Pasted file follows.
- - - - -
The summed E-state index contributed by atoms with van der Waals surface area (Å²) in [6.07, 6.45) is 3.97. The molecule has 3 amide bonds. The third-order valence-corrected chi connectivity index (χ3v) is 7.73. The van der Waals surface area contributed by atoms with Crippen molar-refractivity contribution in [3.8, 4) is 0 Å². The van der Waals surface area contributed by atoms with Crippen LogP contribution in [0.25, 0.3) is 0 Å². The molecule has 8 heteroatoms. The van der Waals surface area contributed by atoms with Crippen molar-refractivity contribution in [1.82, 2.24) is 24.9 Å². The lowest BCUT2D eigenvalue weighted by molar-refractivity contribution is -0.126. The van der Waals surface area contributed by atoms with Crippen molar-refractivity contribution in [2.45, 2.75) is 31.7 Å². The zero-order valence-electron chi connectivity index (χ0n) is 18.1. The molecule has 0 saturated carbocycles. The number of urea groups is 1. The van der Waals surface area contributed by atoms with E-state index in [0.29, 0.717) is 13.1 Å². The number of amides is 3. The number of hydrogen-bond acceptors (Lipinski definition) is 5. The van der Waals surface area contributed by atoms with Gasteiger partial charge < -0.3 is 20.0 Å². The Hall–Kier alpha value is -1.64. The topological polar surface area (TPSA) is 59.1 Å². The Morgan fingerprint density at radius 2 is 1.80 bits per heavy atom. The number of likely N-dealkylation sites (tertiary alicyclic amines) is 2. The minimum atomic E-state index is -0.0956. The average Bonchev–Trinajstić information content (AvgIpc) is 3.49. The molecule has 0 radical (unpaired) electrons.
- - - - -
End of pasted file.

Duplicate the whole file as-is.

The summed E-state index contributed by atoms with van der Waals surface area (Å²) in [6.07, 6.45) is 3.97. The molecule has 3 amide bonds. The third-order valence-corrected chi connectivity index (χ3v) is 7.73. The van der Waals surface area contributed by atoms with Crippen molar-refractivity contribution in [3.8, 4) is 0 Å². The van der Waals surface area contributed by atoms with Crippen LogP contribution in [0.25, 0.3) is 0 Å². The molecule has 8 heteroatoms. The van der Waals surface area contributed by atoms with Crippen molar-refractivity contribution in [1.82, 2.24) is 24.9 Å². The lowest BCUT2D eigenvalue weighted by molar-refractivity contribution is -0.126. The van der Waals surface area contributed by atoms with Crippen molar-refractivity contribution in [2.45, 2.75) is 31.7 Å². The zero-order valence-electron chi connectivity index (χ0n) is 18.1. The molecule has 0 saturated carbocycles. The number of urea groups is 1. The van der Waals surface area contributed by atoms with E-state index in [0.29, 0.717) is 13.1 Å². The number of amides is 3. The number of hydrogen-bond acceptors (Lipinski definition) is 5. The van der Waals surface area contributed by atoms with Gasteiger partial charge < -0.3 is 20.0 Å². The Hall–Kier alpha value is -1.64. The topological polar surface area (TPSA) is 59.1 Å². The Morgan fingerprint density at radius 2 is 1.80 bits per heavy atom. The number of likely N-dealkylation sites (tertiary alicyclic amines) is 2. The minimum atomic E-state index is -0.0956. The average Bonchev–Trinajstić information content (AvgIpc) is 3.49. The molecule has 0 radical (unpaired) electrons.